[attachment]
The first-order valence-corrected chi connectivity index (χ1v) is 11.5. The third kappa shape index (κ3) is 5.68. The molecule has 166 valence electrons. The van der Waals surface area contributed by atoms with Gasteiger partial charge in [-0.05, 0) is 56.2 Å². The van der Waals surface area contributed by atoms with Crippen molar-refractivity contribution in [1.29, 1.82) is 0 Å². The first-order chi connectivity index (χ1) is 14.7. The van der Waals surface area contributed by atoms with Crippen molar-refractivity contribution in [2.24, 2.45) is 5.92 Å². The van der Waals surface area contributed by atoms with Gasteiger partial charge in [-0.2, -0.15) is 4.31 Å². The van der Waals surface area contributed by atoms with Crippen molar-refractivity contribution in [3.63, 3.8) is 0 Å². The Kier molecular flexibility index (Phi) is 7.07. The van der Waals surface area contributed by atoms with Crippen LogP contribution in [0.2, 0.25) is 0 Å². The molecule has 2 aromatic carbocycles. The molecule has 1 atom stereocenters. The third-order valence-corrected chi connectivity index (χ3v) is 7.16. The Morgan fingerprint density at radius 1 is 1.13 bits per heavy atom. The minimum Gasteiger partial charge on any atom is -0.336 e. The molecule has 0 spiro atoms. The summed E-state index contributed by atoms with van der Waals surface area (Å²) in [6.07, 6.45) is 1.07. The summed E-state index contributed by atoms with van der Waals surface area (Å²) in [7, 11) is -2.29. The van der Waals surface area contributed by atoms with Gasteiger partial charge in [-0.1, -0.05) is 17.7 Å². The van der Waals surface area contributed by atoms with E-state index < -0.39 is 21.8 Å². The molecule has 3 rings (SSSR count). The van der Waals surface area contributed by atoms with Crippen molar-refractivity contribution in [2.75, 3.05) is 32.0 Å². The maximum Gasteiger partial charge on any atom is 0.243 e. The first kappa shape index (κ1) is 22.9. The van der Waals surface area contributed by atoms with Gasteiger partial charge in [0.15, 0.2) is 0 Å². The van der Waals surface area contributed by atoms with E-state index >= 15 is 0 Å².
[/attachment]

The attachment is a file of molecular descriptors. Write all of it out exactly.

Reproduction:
The first-order valence-corrected chi connectivity index (χ1v) is 11.5. The third kappa shape index (κ3) is 5.68. The molecule has 166 valence electrons. The van der Waals surface area contributed by atoms with Gasteiger partial charge in [-0.05, 0) is 56.2 Å². The van der Waals surface area contributed by atoms with Crippen molar-refractivity contribution in [1.29, 1.82) is 0 Å². The first-order chi connectivity index (χ1) is 14.7. The van der Waals surface area contributed by atoms with Crippen molar-refractivity contribution in [2.24, 2.45) is 5.92 Å². The van der Waals surface area contributed by atoms with Gasteiger partial charge in [-0.2, -0.15) is 4.31 Å². The van der Waals surface area contributed by atoms with Crippen molar-refractivity contribution in [3.63, 3.8) is 0 Å². The Kier molecular flexibility index (Phi) is 7.07. The van der Waals surface area contributed by atoms with Crippen LogP contribution in [0.2, 0.25) is 0 Å². The molecule has 2 aromatic carbocycles. The molecule has 1 atom stereocenters. The third-order valence-corrected chi connectivity index (χ3v) is 7.16. The Morgan fingerprint density at radius 1 is 1.13 bits per heavy atom. The minimum Gasteiger partial charge on any atom is -0.336 e. The molecule has 0 spiro atoms. The summed E-state index contributed by atoms with van der Waals surface area (Å²) in [6.07, 6.45) is 1.07. The summed E-state index contributed by atoms with van der Waals surface area (Å²) in [7, 11) is -2.29. The van der Waals surface area contributed by atoms with Gasteiger partial charge in [-0.1, -0.05) is 17.7 Å². The van der Waals surface area contributed by atoms with E-state index < -0.39 is 21.8 Å². The molecule has 3 rings (SSSR count). The van der Waals surface area contributed by atoms with Crippen molar-refractivity contribution in [2.75, 3.05) is 32.0 Å². The maximum Gasteiger partial charge on any atom is 0.243 e. The first kappa shape index (κ1) is 22.9. The van der Waals surface area contributed by atoms with Gasteiger partial charge in [0.15, 0.2) is 0 Å². The van der Waals surface area contributed by atoms with E-state index >= 15 is 0 Å².